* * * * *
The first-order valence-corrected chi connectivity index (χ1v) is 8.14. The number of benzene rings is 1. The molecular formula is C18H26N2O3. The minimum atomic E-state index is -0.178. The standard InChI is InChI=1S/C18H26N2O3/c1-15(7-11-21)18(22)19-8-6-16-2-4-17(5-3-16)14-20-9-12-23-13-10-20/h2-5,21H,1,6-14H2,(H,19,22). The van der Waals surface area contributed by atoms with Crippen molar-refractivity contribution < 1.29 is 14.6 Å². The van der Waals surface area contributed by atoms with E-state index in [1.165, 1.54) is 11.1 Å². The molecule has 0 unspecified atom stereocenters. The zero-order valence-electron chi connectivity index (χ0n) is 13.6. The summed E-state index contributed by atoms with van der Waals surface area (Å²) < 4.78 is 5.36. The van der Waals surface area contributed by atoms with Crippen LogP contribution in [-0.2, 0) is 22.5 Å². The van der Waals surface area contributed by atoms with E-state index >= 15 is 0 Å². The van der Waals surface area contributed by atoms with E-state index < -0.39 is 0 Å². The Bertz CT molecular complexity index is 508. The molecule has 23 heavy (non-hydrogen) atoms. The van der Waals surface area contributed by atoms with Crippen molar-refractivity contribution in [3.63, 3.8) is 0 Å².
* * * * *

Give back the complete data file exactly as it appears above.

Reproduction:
The first-order valence-corrected chi connectivity index (χ1v) is 8.14. The number of benzene rings is 1. The molecular formula is C18H26N2O3. The minimum atomic E-state index is -0.178. The standard InChI is InChI=1S/C18H26N2O3/c1-15(7-11-21)18(22)19-8-6-16-2-4-17(5-3-16)14-20-9-12-23-13-10-20/h2-5,21H,1,6-14H2,(H,19,22). The van der Waals surface area contributed by atoms with Crippen molar-refractivity contribution < 1.29 is 14.6 Å². The van der Waals surface area contributed by atoms with E-state index in [1.165, 1.54) is 11.1 Å². The molecule has 0 unspecified atom stereocenters. The zero-order valence-electron chi connectivity index (χ0n) is 13.6. The summed E-state index contributed by atoms with van der Waals surface area (Å²) < 4.78 is 5.36. The van der Waals surface area contributed by atoms with Crippen LogP contribution in [-0.2, 0) is 22.5 Å². The van der Waals surface area contributed by atoms with E-state index >= 15 is 0 Å². The van der Waals surface area contributed by atoms with E-state index < -0.39 is 0 Å². The Bertz CT molecular complexity index is 508. The molecule has 23 heavy (non-hydrogen) atoms. The van der Waals surface area contributed by atoms with Crippen molar-refractivity contribution in [3.63, 3.8) is 0 Å².